Technology and Maternity Care


Technologic advances such as high-flow oxygen ventilation machines, 3-D ultrasonography, and genetic testing have enabled many infants to survive who years ago might have died. Intrauterine fetal surgery is being performed on a more routine basis (Figure 1-1), and high-risk prenatal clinics and neonatal intensive care units (NICUs) provide care that the at-risk fetus and preterm infant need to survive. Chromosomal studies and biochemical engineering have made the identification of congenital anomalies and genetic counseling available to families who are at high risk for particular conditions. Cord blood, which is rich in stem cells, can be taken from a newborn at birth. This blood can be banked or stored for later use if certain disorders arise.



Human Genome Project


The Human Genome Project is an international effort to identify and “map” all genetic material present in the human body. The genes responsible for diseases such as cystic fibrosis, fragile X syndrome, and breast cancer have been isolated and identified. The findings of the Human Genome Project may enable gene therapy to replace missing genes or alter defective genes, thus eliminating the cause of many genetic disorders. The technique of inserting new or replacement genes into the human body has been developed, but social issues still need to be resolved before it becomes a routine medical practice.


Gender Selection


Gender selection itself is not a new practice. Pregnancies have been terminated when the sex of the fetus was not the “right one,” and some newborns have been abandoned or killed if they were not of the desired sex. The ability to determine and select the sex of the fetus before conception places an end to inhumane practices, but the impact on the population and society needs to be more fully researched. Gender selection of the fetus can be accomplished by sperm separation. For example, sperm carrying the Y chromosome can be identified and used for the fertilization of an ovum to produce a male child. A couple may desire a child of a specific sex to avoid passing on a genetic disorder that affects a specific sex only or because the couple already has several children of one sex and now wants a child of the opposite sex. Moral and ethical issues abound with this technology.


Global Genetics Therapy


According to the World Health Organization (WHO), more than 7 million children throughout the world are born annually with severe genetic disorders or birth defects, with 90% occurring in developing countries (Callister, 2006). It is known that specific cultural and ethnic groups and specific geographic locations are associated with specific genetic disorders. For example, persons of African, Greek, Italian, and Middle Eastern ancestries may be at risk for inherited thalassemia, a type of anemia. The African ethnic group may be at increased risk for sickle cell anemia, and the Ashkenazi Jewish population may be at increased risk for inherited Tay-Sachs disease. Preconception genetic testing can reduce the occurrence of these genetic disorders, and, in the near future, gene therapy may be able to treat many genetic defects. Newborn screening is already standard procedure in most countries. The integration of genetics in general health care worldwide is a goal of the international health organizations. The WHO is helping develop standards and regulations to deal with the social and ethical issues, including informed consent and confidentiality.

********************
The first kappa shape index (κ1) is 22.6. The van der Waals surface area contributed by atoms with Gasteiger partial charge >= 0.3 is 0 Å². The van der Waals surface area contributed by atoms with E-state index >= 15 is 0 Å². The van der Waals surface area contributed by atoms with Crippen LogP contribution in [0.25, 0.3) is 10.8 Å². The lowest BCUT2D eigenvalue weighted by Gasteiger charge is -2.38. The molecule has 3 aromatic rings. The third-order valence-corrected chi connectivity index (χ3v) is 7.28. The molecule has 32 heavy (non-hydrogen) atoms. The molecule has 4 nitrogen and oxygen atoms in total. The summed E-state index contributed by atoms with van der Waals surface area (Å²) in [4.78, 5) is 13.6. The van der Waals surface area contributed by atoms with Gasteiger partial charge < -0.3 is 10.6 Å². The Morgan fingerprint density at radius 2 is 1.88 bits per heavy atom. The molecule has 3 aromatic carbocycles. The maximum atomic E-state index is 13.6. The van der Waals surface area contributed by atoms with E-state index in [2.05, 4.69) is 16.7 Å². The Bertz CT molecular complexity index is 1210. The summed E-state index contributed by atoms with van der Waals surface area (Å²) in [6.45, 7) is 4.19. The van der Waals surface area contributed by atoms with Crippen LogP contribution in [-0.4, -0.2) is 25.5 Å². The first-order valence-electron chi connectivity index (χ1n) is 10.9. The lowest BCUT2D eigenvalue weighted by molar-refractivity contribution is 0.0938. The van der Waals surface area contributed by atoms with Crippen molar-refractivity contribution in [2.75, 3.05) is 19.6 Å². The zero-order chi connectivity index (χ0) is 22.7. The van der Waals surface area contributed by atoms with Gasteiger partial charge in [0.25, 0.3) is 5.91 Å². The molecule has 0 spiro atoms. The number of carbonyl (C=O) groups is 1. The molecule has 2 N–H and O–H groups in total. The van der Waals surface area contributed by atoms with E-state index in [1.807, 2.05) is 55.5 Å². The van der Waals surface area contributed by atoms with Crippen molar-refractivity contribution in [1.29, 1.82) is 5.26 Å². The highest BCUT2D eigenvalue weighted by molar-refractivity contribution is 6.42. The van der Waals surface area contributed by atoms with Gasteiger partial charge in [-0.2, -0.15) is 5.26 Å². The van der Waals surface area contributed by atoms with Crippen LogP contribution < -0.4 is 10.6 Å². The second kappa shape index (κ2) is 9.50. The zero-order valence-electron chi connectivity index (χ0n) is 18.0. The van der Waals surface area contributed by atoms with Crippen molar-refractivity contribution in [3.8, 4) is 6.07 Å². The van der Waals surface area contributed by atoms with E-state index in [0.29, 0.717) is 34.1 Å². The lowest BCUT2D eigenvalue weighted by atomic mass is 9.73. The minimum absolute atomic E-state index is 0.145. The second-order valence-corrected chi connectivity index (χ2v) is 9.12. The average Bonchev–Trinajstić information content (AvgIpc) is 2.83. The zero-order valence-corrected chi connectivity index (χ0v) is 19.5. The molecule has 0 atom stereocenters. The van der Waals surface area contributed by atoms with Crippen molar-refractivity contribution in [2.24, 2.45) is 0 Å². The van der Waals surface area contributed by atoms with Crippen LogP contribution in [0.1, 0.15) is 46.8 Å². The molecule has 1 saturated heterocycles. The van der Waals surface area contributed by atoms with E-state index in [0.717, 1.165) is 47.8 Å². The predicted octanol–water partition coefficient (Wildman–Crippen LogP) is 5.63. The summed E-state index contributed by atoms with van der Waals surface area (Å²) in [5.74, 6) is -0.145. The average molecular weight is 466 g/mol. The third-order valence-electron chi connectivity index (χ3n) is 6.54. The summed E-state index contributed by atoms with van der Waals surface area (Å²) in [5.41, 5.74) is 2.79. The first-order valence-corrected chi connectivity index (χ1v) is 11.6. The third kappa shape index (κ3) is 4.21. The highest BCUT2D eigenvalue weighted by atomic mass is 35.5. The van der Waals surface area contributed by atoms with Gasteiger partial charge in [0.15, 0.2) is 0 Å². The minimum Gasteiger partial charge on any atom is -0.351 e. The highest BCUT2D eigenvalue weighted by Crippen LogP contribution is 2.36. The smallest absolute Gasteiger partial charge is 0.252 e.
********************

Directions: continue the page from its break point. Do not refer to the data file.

Providers of Maternity Care


Maternal-newborn health care professionals include certified nurse-midwives (CNMs); registered professional nurses who have completed an advanced program approved by the American College of Nurse-Midwives; and nurse practitioners, registered nurses who have completed a master’s program, including the area of women’s health, and are certified by a national credentialing organization, such as the American Nurses Credentialing Center (ANCC). Obstetricians/gynecologists are licensed physicians who have completed a residency program that specializes in the diseases related to women and the care of pregnant women and their fetuses throughout pregnancy, labor, childbirth, and the postpartum period. Pediatricians are licensed physicians who have completed a residency program that specializes in pediatrics and are responsible for the diagnosis, treatment, and well-being of infants and children. Neonatologists are pediatricians who have received additional preparation, training, and board certification in the care of neonates (newborns from birth to age 28 days).


Several other health care professionals may assist in maternal-infant health care and in meeting the family’s needs. Geneticists may provide testing and counseling for families at risk for genetically determined disorders. Social workers may be asked to find assistance for families in financial need. Dietitians may educate the family about nutrition and infant feeding. Lactation specialists help new mothers initiate breastfeeding.